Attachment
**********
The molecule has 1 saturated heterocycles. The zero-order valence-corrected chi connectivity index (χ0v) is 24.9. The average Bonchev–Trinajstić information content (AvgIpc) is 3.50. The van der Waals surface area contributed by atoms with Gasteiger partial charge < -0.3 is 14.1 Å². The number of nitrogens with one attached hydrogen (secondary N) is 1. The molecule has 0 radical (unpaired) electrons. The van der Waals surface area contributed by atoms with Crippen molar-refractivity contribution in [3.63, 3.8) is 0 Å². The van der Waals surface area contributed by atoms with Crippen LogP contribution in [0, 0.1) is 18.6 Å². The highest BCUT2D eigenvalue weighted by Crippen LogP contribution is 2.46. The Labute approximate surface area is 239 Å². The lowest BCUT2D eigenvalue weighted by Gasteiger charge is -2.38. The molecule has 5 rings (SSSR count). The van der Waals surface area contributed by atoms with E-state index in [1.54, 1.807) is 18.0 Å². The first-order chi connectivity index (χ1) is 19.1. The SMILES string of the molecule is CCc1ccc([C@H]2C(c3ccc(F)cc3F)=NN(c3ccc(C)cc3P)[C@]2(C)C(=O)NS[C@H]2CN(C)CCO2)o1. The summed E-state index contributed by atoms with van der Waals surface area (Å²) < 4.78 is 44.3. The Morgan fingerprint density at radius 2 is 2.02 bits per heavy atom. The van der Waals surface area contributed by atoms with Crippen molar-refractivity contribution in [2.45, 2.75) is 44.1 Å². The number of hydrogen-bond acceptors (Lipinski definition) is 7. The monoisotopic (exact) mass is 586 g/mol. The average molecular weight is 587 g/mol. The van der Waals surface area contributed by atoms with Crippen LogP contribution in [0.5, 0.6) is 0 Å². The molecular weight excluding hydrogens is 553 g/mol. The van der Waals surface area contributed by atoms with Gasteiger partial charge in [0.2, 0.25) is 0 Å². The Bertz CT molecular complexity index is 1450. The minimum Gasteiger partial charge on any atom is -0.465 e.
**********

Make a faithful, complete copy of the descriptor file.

The molecule has 1 saturated heterocycles. The zero-order valence-corrected chi connectivity index (χ0v) is 24.9. The average Bonchev–Trinajstić information content (AvgIpc) is 3.50. The van der Waals surface area contributed by atoms with Gasteiger partial charge < -0.3 is 14.1 Å². The number of nitrogens with one attached hydrogen (secondary N) is 1. The molecule has 0 radical (unpaired) electrons. The van der Waals surface area contributed by atoms with Crippen molar-refractivity contribution in [3.63, 3.8) is 0 Å². The van der Waals surface area contributed by atoms with Crippen LogP contribution in [0, 0.1) is 18.6 Å². The highest BCUT2D eigenvalue weighted by Crippen LogP contribution is 2.46. The Labute approximate surface area is 239 Å². The lowest BCUT2D eigenvalue weighted by Gasteiger charge is -2.38. The molecule has 5 rings (SSSR count). The van der Waals surface area contributed by atoms with E-state index in [1.54, 1.807) is 18.0 Å². The first-order chi connectivity index (χ1) is 19.1. The SMILES string of the molecule is CCc1ccc([C@H]2C(c3ccc(F)cc3F)=NN(c3ccc(C)cc3P)[C@]2(C)C(=O)NS[C@H]2CN(C)CCO2)o1. The summed E-state index contributed by atoms with van der Waals surface area (Å²) < 4.78 is 44.3. The Morgan fingerprint density at radius 2 is 2.02 bits per heavy atom. The van der Waals surface area contributed by atoms with Crippen molar-refractivity contribution in [2.45, 2.75) is 44.1 Å². The number of hydrogen-bond acceptors (Lipinski definition) is 7. The monoisotopic (exact) mass is 586 g/mol. The average molecular weight is 587 g/mol. The van der Waals surface area contributed by atoms with Crippen LogP contribution in [0.5, 0.6) is 0 Å². The molecular weight excluding hydrogens is 553 g/mol. The van der Waals surface area contributed by atoms with Gasteiger partial charge in [0.2, 0.25) is 0 Å². The Bertz CT molecular complexity index is 1450. The minimum Gasteiger partial charge on any atom is -0.465 e.